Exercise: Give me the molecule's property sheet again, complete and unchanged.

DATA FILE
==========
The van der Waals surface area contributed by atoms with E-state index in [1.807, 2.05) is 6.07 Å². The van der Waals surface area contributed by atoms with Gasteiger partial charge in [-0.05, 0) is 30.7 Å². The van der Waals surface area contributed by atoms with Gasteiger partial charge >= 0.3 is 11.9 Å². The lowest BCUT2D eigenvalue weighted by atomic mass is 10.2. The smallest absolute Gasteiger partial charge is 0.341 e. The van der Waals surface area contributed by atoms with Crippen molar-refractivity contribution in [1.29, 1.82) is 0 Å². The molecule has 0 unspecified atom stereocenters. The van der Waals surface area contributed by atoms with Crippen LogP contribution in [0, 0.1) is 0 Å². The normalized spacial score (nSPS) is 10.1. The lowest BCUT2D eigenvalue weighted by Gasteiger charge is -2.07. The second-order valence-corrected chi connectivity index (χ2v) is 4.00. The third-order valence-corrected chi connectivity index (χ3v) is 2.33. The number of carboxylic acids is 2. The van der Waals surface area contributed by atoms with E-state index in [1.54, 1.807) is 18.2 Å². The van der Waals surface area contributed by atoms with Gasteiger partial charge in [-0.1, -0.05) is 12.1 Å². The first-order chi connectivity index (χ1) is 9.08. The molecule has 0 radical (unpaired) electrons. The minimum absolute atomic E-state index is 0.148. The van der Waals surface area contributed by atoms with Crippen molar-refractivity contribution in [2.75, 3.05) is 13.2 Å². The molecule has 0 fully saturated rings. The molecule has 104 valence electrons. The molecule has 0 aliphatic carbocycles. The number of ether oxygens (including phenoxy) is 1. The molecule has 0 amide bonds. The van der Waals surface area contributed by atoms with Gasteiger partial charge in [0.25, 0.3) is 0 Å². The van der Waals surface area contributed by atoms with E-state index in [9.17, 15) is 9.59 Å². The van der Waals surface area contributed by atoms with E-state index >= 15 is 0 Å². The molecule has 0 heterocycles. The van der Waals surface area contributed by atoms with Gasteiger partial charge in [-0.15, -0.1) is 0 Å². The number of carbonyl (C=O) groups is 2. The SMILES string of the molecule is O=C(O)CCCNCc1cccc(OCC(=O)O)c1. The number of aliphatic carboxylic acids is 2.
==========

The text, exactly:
The van der Waals surface area contributed by atoms with E-state index in [1.807, 2.05) is 6.07 Å². The van der Waals surface area contributed by atoms with Gasteiger partial charge in [-0.05, 0) is 30.7 Å². The van der Waals surface area contributed by atoms with Gasteiger partial charge >= 0.3 is 11.9 Å². The lowest BCUT2D eigenvalue weighted by atomic mass is 10.2. The smallest absolute Gasteiger partial charge is 0.341 e. The van der Waals surface area contributed by atoms with Crippen molar-refractivity contribution in [1.29, 1.82) is 0 Å². The molecule has 0 unspecified atom stereocenters. The van der Waals surface area contributed by atoms with Crippen LogP contribution in [0, 0.1) is 0 Å². The normalized spacial score (nSPS) is 10.1. The lowest BCUT2D eigenvalue weighted by Gasteiger charge is -2.07. The second-order valence-corrected chi connectivity index (χ2v) is 4.00. The third-order valence-corrected chi connectivity index (χ3v) is 2.33. The number of carboxylic acids is 2. The van der Waals surface area contributed by atoms with E-state index in [1.54, 1.807) is 18.2 Å². The van der Waals surface area contributed by atoms with Gasteiger partial charge in [-0.1, -0.05) is 12.1 Å². The first-order chi connectivity index (χ1) is 9.08. The molecule has 0 radical (unpaired) electrons. The minimum absolute atomic E-state index is 0.148. The van der Waals surface area contributed by atoms with Crippen molar-refractivity contribution in [2.75, 3.05) is 13.2 Å². The molecule has 0 fully saturated rings. The molecule has 104 valence electrons. The molecule has 0 aliphatic carbocycles. The number of ether oxygens (including phenoxy) is 1. The molecule has 0 amide bonds. The van der Waals surface area contributed by atoms with Gasteiger partial charge in [0.25, 0.3) is 0 Å². The van der Waals surface area contributed by atoms with E-state index in [9.17, 15) is 9.59 Å². The van der Waals surface area contributed by atoms with E-state index >= 15 is 0 Å². The molecule has 0 heterocycles. The van der Waals surface area contributed by atoms with Gasteiger partial charge in [-0.15, -0.1) is 0 Å². The number of carbonyl (C=O) groups is 2. The SMILES string of the molecule is O=C(O)CCCNCc1cccc(OCC(=O)O)c1. The number of aliphatic carboxylic acids is 2.